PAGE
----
From Oscilloscope Laboratories, the strange, independent studio that is known for their often intriguing and bizarre films, comes an offering this is certain to perplex and bewilder audiences. Of course, this should come as no surprise anyone familiar with the label. However, this new entry definitely raises more questions and never really answers them. Though the movie’s weird and strange approach to the themes can be interesting at times, it also left me rather dissatisfied and frustrated with its end product. In addition, the film has a certain predictability to its proceedings and a transparency that is all too obvious and feels like a retread of movies that examine the dark side of humanity.

Suzanne Wuest stars as Maria Barbizan, an unhappy woman who is completely dissatisfied with her life and job. At the beginning of the movie, Maria totally abandons everything that is part of her current life and seeks a new path that she hopes will give her purpose in this world. When she is at her lowest, she gets approached by an odd older gentleman named Homunculus (Julian Richings) who claims that he has the solution to all of her troubles. Homunculus invites Maria to join a contest where the prize is a brand new, “habanero orange” SUV. Though this seems, not at all, what Maria is seeking, she is intrigued with the premise of the contest and where it will take her.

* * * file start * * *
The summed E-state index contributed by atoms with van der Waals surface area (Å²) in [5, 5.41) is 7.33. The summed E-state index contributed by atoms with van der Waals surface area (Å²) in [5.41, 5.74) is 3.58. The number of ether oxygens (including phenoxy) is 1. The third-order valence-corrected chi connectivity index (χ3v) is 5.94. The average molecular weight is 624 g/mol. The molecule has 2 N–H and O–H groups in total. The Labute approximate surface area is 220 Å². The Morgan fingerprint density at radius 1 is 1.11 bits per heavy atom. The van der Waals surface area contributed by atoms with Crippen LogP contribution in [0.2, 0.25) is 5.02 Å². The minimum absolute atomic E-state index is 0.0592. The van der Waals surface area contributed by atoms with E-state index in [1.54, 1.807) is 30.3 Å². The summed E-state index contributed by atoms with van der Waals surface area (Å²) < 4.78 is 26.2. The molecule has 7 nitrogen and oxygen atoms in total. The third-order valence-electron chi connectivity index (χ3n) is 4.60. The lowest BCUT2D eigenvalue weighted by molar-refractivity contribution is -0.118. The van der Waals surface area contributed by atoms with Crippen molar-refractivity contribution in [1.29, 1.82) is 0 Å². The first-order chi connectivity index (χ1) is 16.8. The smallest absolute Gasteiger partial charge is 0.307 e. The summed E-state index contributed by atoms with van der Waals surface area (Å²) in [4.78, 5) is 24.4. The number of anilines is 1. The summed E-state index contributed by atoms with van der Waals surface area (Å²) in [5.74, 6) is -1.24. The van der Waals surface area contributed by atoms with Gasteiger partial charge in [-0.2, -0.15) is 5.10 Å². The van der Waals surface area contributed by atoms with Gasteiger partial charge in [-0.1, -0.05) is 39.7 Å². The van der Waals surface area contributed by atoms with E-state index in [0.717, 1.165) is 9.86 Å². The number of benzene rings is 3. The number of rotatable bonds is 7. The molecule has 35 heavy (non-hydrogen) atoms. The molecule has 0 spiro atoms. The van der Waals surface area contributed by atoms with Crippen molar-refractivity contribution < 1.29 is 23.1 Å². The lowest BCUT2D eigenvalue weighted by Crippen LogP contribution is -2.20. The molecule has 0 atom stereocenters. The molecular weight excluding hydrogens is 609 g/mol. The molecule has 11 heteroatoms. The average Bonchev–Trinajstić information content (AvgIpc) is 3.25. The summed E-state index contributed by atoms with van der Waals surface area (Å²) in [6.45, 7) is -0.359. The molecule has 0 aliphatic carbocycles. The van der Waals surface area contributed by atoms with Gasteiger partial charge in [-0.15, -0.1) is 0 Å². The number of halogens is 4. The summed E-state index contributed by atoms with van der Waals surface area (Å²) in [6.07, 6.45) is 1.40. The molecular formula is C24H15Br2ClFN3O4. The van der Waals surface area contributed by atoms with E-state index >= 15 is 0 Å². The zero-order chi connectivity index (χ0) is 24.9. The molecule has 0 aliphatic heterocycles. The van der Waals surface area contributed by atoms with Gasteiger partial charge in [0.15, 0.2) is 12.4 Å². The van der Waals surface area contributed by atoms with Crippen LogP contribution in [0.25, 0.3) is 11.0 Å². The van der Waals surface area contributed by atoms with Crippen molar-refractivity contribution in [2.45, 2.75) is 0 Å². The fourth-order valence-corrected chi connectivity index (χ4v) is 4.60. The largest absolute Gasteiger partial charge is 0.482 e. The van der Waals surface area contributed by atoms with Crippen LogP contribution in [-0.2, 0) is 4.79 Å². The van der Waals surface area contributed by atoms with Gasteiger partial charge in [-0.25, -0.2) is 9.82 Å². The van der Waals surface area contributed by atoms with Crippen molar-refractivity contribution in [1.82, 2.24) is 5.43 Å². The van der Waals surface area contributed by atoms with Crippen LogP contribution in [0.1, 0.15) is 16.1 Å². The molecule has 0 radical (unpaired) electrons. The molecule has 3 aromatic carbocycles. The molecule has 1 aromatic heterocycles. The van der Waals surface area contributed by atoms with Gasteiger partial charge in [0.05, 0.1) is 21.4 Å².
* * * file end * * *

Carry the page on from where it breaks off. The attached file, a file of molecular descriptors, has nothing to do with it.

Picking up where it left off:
When she arrives, she meets her competitiors–the driven and ruthless Felice Arkady (Cara Ricketts), the douchebag businessman Andrew Frisbee, Jr (Christian Serritiello), muscle-head and supplement salesman Bofill Pancreas (George Tchortov), and the weak and spineless musician Adam Jumpcannon (Adam Brown). Even though the contest starts off rather simply and seemingly harmless, each challenge Homunculous presents to the group gets more harrowing and raises the stakes even higher.

So, if the the premise sounds rather familiar, that’s because we, the audience, have already seen other stories in movies similar to this one. The film does have a simple, quirky style of its own, but never takes the audience to places that other movies haven’t already tackled. On top of these issues, the filmmakers never deliver any satisfying answers as to who is behind the contest and their motivations for doing so. Written and directed by Matthew McCabe-Lokos, who co-wrote the film with Rob Benvie, Stanleyville is somewhat interesting, but feels incomplete.

The movie features a mostly solid cast who perform well enough, but the writing of their characters never, at all, develops them well-enough to make them compelling or interesting. In addition, I feel that the filmmakers rely on the shock-value that they are hoping to impart on their audiences, but I never found the more nasty moments all that surprising. Overall, Stanleyville is an utter disappointment to me, as I have usually found much enjoyment and excitement in the usually subversive offerings that Oscilloscope Laboratories has previously provided.

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